Yet, progressives quickly realized that prohibition of vices was not enough: remaking man could not be achieved by negative campaign alone—it required an affirmative component. Progressives would have to find “substitutes for the saloon.”
Alcohol free clubs and dance halls were needed to fulfill people’s desire to meet and socialize; libraries and gymnasiums were needed to fulfill the desire for stimulation. In short, the transformation of individuals required a more sweeping transformation of their environment.
With the progressives’ transition from a prohibitory campaign to more affirmative attempts to reshape mankind came the end of any partnership with conservatism. Progressives moved beyond their “conservative” agenda to restore Victorian values, and instead began to explore a more radical, activist agenda. Progressives began to remake rather than merely preserve society. Law was not merely an anchor; it could serve as a sail.
This aspect of the progressive agenda was clear by the time of Woodrow Wilson’s presidency, who stated: “Our problem is not merely to help the students to adjust themselves to world life. . . . Our problem is to make them as unlike their fathers as we can.” Progressivism had by this time become a different thing entirely than the post-Victorian conservatism it set out as. Indeed, it could be said the project never was truly conservative in the first place, and that the lament of the decline of Victorian values was merely lip service to justify the brewing radicalist urges. Thus, perhaps even the prescriptive components of the early progressive agenda were less about preserving Victorian values than preliminary efforts at remaking all of society—the symbols of Victorianism simply served as a convenient cover of authenticity for an otherwise radical movement.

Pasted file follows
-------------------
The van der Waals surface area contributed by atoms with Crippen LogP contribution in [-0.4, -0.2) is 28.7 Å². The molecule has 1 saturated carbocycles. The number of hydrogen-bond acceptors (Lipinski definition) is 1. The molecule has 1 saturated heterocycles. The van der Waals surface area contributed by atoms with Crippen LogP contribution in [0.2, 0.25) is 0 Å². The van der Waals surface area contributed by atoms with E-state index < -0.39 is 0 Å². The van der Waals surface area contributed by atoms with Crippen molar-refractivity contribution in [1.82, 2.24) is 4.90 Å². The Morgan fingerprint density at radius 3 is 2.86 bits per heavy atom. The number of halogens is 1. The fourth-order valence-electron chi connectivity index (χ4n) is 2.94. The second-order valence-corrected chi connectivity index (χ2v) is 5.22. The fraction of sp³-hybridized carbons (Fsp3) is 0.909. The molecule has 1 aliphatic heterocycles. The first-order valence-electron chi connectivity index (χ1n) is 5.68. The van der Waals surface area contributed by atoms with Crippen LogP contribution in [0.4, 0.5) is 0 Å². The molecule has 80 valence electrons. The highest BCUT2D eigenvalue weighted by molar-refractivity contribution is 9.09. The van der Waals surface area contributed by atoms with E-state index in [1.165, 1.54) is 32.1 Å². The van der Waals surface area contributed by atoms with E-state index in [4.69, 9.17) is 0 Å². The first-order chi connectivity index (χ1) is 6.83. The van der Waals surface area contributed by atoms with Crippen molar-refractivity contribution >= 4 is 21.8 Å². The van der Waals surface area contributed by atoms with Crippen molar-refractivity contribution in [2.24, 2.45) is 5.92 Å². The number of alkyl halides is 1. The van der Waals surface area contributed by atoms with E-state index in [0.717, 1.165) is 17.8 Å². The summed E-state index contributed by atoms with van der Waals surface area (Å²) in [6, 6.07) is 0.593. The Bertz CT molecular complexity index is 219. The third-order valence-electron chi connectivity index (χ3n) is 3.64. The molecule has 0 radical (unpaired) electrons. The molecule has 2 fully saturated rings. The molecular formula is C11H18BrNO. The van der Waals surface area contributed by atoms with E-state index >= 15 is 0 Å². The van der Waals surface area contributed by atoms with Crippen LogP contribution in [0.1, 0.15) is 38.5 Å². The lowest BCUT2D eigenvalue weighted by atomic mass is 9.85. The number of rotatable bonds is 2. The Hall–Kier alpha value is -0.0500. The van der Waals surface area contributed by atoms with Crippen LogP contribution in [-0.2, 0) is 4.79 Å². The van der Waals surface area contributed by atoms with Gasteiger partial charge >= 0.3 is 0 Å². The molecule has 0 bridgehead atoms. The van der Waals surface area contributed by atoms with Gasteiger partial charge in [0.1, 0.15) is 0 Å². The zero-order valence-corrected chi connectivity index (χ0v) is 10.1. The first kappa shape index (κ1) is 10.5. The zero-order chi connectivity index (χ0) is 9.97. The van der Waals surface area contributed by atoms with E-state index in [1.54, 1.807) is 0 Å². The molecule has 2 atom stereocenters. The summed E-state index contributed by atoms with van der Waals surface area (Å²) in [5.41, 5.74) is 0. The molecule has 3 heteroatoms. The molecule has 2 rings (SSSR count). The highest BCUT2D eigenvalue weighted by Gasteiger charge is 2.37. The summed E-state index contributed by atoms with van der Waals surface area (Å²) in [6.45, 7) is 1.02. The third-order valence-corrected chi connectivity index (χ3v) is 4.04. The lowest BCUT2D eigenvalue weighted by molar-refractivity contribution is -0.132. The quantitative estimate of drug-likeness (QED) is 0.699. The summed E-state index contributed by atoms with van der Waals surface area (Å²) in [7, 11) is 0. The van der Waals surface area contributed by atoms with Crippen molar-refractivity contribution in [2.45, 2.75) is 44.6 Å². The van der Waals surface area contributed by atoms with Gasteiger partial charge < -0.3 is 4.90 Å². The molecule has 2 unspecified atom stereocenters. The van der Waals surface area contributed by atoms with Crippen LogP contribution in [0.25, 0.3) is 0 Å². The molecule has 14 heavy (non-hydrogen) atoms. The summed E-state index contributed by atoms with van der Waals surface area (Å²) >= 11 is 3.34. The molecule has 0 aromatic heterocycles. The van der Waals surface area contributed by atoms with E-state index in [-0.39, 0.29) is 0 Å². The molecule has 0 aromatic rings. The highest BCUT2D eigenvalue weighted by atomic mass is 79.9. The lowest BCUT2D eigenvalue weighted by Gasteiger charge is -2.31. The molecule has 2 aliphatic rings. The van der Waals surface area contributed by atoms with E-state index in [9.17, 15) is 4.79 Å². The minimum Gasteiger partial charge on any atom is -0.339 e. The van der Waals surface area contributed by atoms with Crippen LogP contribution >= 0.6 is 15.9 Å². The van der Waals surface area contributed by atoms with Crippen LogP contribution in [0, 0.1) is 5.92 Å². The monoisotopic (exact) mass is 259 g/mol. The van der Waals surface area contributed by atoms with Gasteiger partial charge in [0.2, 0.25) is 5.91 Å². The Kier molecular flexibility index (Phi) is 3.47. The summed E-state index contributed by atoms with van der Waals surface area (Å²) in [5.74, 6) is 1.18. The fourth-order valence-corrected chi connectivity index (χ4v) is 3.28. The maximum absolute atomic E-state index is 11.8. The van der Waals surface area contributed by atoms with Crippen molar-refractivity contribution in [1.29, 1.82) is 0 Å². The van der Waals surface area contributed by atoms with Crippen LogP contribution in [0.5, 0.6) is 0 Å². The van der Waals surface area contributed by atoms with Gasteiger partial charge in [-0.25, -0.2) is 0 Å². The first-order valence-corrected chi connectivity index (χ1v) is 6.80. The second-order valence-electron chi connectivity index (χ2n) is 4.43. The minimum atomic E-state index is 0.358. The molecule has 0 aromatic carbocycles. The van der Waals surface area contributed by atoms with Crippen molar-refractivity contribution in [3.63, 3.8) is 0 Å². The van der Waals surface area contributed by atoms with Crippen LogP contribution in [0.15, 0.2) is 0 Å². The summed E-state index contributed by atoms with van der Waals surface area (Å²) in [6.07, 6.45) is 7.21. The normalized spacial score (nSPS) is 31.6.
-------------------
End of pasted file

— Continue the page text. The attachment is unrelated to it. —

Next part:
Whatever their original intentions, progressives eventually settled on an agenda that harmed conservative values:
Ironically, reform could destroy what it was intended to preserve. Crusading in the name of the home, reformers were supplanting the very thing they wanted to protect. As outside agencies supervised children in and out of school, ordered the material environment of tenements and parks, and regulated adult behavior, the family and the home became less important. “As in the human organism, when one organ fails, its functions are often undertaken and more or less imperfectly performed by some other organ,” Josiah Strong noted; “so in the great social organism of the city, when the home fails, the church sometimes undertakes the functions of the home.” A host of other “organs”—settlements, playgrounds, Boys’ Clubs, schools, courts, municipalities, state governments, the federal government—were undertaking those functions as well. But even the most reflective progressive activists appeared oblivious to the actual impact of their reforms on many homes.